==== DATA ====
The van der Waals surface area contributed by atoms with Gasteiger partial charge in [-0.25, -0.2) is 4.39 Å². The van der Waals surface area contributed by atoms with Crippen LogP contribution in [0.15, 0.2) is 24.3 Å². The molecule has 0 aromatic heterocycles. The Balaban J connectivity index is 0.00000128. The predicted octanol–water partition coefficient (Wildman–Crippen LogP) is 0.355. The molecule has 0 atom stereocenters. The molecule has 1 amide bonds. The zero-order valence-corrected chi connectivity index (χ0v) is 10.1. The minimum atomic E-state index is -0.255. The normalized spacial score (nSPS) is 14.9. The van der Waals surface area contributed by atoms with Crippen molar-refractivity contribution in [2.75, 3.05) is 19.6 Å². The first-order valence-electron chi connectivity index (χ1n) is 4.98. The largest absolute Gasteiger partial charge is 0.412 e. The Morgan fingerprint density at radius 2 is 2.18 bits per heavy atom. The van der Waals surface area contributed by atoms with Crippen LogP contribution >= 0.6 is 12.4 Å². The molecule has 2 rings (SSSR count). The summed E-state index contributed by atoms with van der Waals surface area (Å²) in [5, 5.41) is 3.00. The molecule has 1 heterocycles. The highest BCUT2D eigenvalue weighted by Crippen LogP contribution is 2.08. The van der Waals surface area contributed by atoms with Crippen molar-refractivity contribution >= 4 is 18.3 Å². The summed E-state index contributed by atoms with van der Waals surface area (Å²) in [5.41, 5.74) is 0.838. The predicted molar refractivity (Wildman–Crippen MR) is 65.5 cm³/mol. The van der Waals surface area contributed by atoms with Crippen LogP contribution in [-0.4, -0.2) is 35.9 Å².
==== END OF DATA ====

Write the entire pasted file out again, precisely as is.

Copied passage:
The van der Waals surface area contributed by atoms with Gasteiger partial charge in [-0.25, -0.2) is 4.39 Å². The van der Waals surface area contributed by atoms with Crippen LogP contribution in [0.15, 0.2) is 24.3 Å². The molecule has 0 aromatic heterocycles. The Balaban J connectivity index is 0.00000128. The predicted octanol–water partition coefficient (Wildman–Crippen LogP) is 0.355. The molecule has 0 atom stereocenters. The molecule has 1 amide bonds. The zero-order valence-corrected chi connectivity index (χ0v) is 10.1. The minimum atomic E-state index is -0.255. The normalized spacial score (nSPS) is 14.9. The van der Waals surface area contributed by atoms with Crippen molar-refractivity contribution in [2.75, 3.05) is 19.6 Å². The first-order valence-electron chi connectivity index (χ1n) is 4.98. The largest absolute Gasteiger partial charge is 0.412 e. The Morgan fingerprint density at radius 2 is 2.18 bits per heavy atom. The van der Waals surface area contributed by atoms with Crippen LogP contribution >= 0.6 is 12.4 Å². The molecule has 2 rings (SSSR count). The summed E-state index contributed by atoms with van der Waals surface area (Å²) in [5, 5.41) is 3.00. The molecule has 1 heterocycles. The highest BCUT2D eigenvalue weighted by Crippen LogP contribution is 2.08. The van der Waals surface area contributed by atoms with Crippen molar-refractivity contribution >= 4 is 18.3 Å². The summed E-state index contributed by atoms with van der Waals surface area (Å²) in [5.41, 5.74) is 0.838. The predicted molar refractivity (Wildman–Crippen MR) is 65.5 cm³/mol. The van der Waals surface area contributed by atoms with Crippen LogP contribution in [-0.4, -0.2) is 35.9 Å².